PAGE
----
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What's wrong with baseball?

Everything. And nothing.

Peter G. Aiken-USA TODAY Sports

Speculative decline has been in baseball's peripheral vision for decades now, but increasing revenues, an expansion of national television coverage, and a heightened viewership over the last half-decade would leave you to believe that nothing is wrong with baseball.

But something's always wrong with baseball. And that's kind of the point.

From the twenties and thirties through the forties and fifties, everything from alcoholism to cocaine use to war played major parts in shaping baseball. Ted Williams missed prime seasons to military service. Babe Ruth is the greatest player of all-time while simultaneously boozing and gorging himself out of shape. The great Mickey Mantle struggled with alcohol. Hank Greenberg was short-changed for his religion. Eddie Collins is the 11th-best hitter (by fWAR) and I know absolutely nothing about him, save for the fact that he was one of the White Sox players not accused in fixing the 1919 World's Series. Segregation, integration, greenies, cocaine (again), alcohol, steroids, racial bias, all aspects of and intrinsic elements of a game that is now approaching the century mark on its Modern Era (whose definition is also, appropriately enough, under debate).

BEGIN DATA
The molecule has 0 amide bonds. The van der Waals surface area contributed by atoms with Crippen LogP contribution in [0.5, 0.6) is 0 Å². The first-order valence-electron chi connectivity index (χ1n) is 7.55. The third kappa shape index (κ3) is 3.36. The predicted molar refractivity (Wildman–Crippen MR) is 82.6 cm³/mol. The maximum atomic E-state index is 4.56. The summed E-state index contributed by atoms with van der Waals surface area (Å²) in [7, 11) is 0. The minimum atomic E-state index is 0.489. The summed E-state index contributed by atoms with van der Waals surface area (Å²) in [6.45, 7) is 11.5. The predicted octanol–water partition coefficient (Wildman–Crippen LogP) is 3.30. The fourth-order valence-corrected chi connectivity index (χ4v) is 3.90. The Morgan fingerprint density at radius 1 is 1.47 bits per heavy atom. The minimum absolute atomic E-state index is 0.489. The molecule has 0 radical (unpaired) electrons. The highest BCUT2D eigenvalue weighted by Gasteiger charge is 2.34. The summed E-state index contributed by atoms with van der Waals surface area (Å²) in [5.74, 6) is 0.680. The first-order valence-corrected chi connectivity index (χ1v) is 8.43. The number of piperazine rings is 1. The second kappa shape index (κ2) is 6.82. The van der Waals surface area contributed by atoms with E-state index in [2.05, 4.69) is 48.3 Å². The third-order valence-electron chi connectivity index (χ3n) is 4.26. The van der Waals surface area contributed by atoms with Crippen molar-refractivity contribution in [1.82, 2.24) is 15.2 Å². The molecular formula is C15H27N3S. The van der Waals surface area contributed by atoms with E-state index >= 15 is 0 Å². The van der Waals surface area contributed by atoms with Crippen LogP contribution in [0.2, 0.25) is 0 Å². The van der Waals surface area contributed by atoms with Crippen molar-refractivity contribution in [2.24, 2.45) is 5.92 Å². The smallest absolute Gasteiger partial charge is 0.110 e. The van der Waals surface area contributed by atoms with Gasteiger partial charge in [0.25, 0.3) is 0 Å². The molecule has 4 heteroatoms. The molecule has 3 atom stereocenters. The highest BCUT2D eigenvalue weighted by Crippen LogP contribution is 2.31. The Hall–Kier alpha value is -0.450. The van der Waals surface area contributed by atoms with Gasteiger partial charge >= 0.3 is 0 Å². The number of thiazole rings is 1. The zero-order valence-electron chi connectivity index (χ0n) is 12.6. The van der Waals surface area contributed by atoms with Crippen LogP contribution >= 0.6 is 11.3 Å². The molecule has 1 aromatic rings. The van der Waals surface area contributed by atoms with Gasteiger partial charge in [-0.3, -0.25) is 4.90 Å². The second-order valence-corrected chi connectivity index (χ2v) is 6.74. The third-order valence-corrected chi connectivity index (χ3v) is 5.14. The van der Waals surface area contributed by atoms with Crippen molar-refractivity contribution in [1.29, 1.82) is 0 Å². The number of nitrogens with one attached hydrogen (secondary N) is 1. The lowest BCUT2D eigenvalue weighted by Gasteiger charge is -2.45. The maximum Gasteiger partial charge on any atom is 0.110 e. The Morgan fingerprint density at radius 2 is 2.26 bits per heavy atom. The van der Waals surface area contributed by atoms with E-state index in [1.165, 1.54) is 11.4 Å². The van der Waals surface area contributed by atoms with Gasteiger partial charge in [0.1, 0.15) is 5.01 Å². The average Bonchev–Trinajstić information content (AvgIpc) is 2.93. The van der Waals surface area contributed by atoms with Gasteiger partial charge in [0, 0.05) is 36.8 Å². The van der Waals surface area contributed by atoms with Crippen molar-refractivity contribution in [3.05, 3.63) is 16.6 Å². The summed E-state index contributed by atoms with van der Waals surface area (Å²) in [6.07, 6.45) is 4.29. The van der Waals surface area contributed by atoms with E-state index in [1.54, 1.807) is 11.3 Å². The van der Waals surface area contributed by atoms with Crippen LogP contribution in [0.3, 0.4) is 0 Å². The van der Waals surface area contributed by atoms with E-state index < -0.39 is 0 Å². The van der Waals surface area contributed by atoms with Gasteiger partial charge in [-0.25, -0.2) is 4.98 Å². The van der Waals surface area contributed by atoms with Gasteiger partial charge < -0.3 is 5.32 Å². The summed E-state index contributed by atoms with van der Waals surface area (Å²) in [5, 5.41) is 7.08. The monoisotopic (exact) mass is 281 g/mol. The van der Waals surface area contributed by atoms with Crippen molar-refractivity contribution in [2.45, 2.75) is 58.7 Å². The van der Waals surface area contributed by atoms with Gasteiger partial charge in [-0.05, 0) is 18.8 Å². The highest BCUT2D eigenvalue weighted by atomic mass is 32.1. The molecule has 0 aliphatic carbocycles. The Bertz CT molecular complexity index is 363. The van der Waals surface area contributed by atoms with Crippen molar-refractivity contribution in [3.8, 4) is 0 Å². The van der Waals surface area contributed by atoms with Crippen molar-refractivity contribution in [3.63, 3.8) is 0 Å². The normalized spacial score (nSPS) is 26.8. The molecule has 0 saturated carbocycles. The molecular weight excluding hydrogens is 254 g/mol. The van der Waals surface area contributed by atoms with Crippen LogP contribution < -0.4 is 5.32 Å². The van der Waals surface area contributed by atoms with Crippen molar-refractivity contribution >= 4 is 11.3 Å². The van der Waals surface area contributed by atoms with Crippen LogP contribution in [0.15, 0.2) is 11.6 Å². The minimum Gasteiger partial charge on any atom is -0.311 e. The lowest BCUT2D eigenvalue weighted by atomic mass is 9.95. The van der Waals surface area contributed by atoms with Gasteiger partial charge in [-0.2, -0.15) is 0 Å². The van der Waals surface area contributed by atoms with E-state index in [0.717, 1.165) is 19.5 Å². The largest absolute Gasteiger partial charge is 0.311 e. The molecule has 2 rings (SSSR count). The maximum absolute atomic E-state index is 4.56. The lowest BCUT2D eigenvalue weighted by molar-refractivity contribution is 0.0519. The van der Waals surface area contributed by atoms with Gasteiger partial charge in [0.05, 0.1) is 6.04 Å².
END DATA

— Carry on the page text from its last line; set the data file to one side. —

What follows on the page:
There is not an issue in 21st century America that baseball was not present for. September 11th. The Boston Marathon bombing. Black Lives Matter. All have been discussed and influenced around the context of baseball and its response. The game shut down. The game came back. In the same ways that we did, as a community and a nation, the game shut down. The game came back.

It is a new world for Royals fans. I have never experienced a spring training where my team plans on raising a World Series flag on Opening Day. I was three months shy in '85, coming about the following winter and experiencing the bulk of Kansas City's sorrow and misgivings about baseball and its import.

The championship parade - when 800,000 individuals came together to celebrate a team that had given them nothing for nearly two decade - revealed what we have always secretly known. That Kansas City is a champion itself is a lesson in baseball's asymmetric balance. Small-market teams don't win, except when they do. Everything's wrong. Everything's right. Forget it, Jake. It's baseball.